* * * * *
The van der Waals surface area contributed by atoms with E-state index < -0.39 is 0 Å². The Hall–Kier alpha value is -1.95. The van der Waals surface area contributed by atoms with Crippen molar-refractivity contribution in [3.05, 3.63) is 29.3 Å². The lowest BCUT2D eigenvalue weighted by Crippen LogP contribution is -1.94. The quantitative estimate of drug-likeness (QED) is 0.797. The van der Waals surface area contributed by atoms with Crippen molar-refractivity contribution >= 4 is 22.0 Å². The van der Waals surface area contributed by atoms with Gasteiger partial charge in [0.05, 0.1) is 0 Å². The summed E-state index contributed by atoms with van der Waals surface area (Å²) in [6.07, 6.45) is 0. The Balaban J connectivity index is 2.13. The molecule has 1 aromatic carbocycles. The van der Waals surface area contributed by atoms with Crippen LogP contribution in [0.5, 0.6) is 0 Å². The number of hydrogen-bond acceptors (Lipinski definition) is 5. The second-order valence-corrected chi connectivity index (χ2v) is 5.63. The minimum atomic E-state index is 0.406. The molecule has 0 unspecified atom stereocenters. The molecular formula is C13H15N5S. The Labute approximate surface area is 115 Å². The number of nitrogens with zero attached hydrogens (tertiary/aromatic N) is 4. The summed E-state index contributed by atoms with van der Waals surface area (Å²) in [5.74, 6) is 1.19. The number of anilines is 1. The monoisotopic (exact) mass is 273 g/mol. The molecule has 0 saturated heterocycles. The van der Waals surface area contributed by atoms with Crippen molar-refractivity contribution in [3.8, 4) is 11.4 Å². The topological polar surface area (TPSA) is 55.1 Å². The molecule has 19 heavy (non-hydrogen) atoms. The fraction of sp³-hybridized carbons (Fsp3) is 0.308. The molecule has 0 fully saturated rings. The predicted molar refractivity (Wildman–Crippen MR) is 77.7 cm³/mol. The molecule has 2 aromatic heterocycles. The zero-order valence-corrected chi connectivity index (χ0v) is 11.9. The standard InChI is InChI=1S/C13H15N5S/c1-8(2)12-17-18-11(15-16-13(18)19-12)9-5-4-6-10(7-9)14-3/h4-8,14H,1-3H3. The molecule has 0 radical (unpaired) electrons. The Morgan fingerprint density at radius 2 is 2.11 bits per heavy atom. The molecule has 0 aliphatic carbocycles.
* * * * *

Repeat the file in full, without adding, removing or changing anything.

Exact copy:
The van der Waals surface area contributed by atoms with E-state index < -0.39 is 0 Å². The Hall–Kier alpha value is -1.95. The van der Waals surface area contributed by atoms with Crippen molar-refractivity contribution in [3.05, 3.63) is 29.3 Å². The lowest BCUT2D eigenvalue weighted by Crippen LogP contribution is -1.94. The quantitative estimate of drug-likeness (QED) is 0.797. The van der Waals surface area contributed by atoms with Crippen molar-refractivity contribution >= 4 is 22.0 Å². The van der Waals surface area contributed by atoms with Gasteiger partial charge in [0.05, 0.1) is 0 Å². The summed E-state index contributed by atoms with van der Waals surface area (Å²) in [6.07, 6.45) is 0. The Balaban J connectivity index is 2.13. The molecule has 1 aromatic carbocycles. The van der Waals surface area contributed by atoms with Crippen LogP contribution in [0.5, 0.6) is 0 Å². The number of hydrogen-bond acceptors (Lipinski definition) is 5. The second-order valence-corrected chi connectivity index (χ2v) is 5.63. The minimum atomic E-state index is 0.406. The molecule has 0 unspecified atom stereocenters. The molecular formula is C13H15N5S. The Labute approximate surface area is 115 Å². The number of nitrogens with zero attached hydrogens (tertiary/aromatic N) is 4. The summed E-state index contributed by atoms with van der Waals surface area (Å²) in [5.74, 6) is 1.19. The number of anilines is 1. The monoisotopic (exact) mass is 273 g/mol. The molecule has 0 saturated heterocycles. The van der Waals surface area contributed by atoms with Crippen molar-refractivity contribution in [3.8, 4) is 11.4 Å². The topological polar surface area (TPSA) is 55.1 Å². The molecule has 19 heavy (non-hydrogen) atoms. The fraction of sp³-hybridized carbons (Fsp3) is 0.308. The molecule has 0 fully saturated rings. The predicted molar refractivity (Wildman–Crippen MR) is 77.7 cm³/mol. The molecule has 2 aromatic heterocycles. The zero-order valence-corrected chi connectivity index (χ0v) is 11.9. The standard InChI is InChI=1S/C13H15N5S/c1-8(2)12-17-18-11(15-16-13(18)19-12)9-5-4-6-10(7-9)14-3/h4-8,14H,1-3H3. The molecule has 0 radical (unpaired) electrons. The Morgan fingerprint density at radius 2 is 2.11 bits per heavy atom. The molecule has 0 aliphatic carbocycles.